On July 16, the new Nicolas Cage flick Pig debuted in theaters around the country. The story follows an ex-chef, Robin Feld, as he searches for his missing truffle pig, taken from his rural home in a violent pig-napping. Cage travels across Portland’s various bridges, discusses the Cascadia Subduction Zone earthquake in nihilistic monologues, and stops at a food cart pod and various restaurants for soft-spoken interrogations. The movie, on paper, looks like a cross between Taken and John Wick with a culinary lens; instead, it lands somewhere between First Cow and The Killing of a Sacred Deer, almost completely nihilistic outside of the pre-portioned amount of caring each human is allotted in each lifetime.
Though my coworkers may disagree, Pig does seem to make a damning critique of the larger restaurant industry. Its fight club, populated by Portland chefs, maybe nods at the industry’s systemic problems with workplace violence and abuse. The white-tableclothed restaurant Eurydice, a nod to the character in Greek mythology who Orpheus tries (and fails) to bring back from the dead, is presented almost satirically, with a pretentious menu and service model — perhaps a nod to the fleeting success of restaurants built on lofty-but-hollow goals. And the film’s hyperbolically bloodthirsty truffle industry parodies the way the food scene places overwhelming import on the frivolous, or at least the impermanent.
As someone who has covered the Portland restaurant industry for years, however, Pig’s take on Portland dining seemed disconnected from the city in which it’s filmed. The fight club felt ludicrous outside of a weak metaphor. The premise of a highly competitive, Mafia-adjacent truffle trade — one that would result in pig-napping, in particular — seemed like a reach. But nothing felt quite as incongruent with Portland’s industry as the meal ex-chef Robin Feld (Cage) and specialty foods distributor Amir (Alex Wolff) share in a so-called hot restaurant (seemingly shot at the now-closed Bluehour).
The two visit the buzzy Eurydice (note that all of the restaurants in Pig are fictional) while attempting to track down the pig. A server, dressed in all white, places a dish supporting a smoke-filled bell jar on the white-linen-draped table. “We’ve emulsified locally sourced scallops, encased in a flash-frozen seawater roe blend, on a bed of foraged huckleberry foam, all bathed in the smoke from Douglas fir cones,” the server says, lifting the jar to reveal swirls of smoke. Robin uses his still-muddy and blood-stained hands to pluck one of the seafood bonbons from the plate, pops it in his mouth, and asks to speak to the chef. “We’re interested in taking local ingredients native to this region and deconstructing them, making the familiar feel foreign,” the chef says. Robin looks at him with pity and disdain; it’s revealed to us that this chef, a former employee of Robin’s, had wanted to open an English pub. “Nobody wants pubs around here,” the chef stammers. Still, he blurts out the dish he wishes he could have sold at his abandoned pub: a liver Scotch egg with honey curry mustard.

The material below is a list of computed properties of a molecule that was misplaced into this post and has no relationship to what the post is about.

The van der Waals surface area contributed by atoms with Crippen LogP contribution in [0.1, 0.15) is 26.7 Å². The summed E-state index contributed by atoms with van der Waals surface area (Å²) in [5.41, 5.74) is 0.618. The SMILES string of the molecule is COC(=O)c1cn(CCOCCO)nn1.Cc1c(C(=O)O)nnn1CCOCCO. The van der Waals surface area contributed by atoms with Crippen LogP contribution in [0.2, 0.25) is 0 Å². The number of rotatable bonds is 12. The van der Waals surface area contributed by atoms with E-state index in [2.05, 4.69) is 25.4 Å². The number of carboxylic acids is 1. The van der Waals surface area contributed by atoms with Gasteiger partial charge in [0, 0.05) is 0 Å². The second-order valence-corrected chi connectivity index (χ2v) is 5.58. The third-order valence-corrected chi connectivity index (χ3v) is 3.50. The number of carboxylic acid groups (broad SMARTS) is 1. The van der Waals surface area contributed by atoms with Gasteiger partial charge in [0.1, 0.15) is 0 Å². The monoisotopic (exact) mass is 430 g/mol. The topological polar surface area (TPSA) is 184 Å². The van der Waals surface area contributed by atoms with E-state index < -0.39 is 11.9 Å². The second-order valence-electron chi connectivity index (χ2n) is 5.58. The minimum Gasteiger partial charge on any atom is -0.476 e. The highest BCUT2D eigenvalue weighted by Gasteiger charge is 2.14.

The idea that Portlanders wouldn’t be interested in a pub caught me off-guard. Many chefs lean into a casual, pub-like atmosphere in Portland, and this city has a vast array of exceptional bar food. What doesn’t feel familiar is the style of molecular gastronomy on display in the white-tablecloth Eurydice; the dish in the film could, potentially, appear at a restaurant like Castagna or Berlu, though it didn’t seem to fit either quite right. A liver Scotch egg, on the other hand, sounds like something many Portland chefs may serve: It reminds me of the Scotch egg on the Radar menu, with its black pepper aioli, or the version at Rose & Thistle with sweet hot mustard. The inclusion of liver feels very true to chefs like Le Pigeon’s Gabriel Rucker; that makes sense, considering he worked as a consultant on the film.
In an interview with Eater, Rucker noted that the core premise of the film was already a touch off, considering many Oregon truffle foragers don’t use pigs to forage. “Well, they don’t use pigs for foraging truffles anymore, they use dogs. But I didn’t bother explaining that to the director because the movie is called Pig,” he said. He did note that there is a thriving foraging industry in Portland, especially one that includes truffles.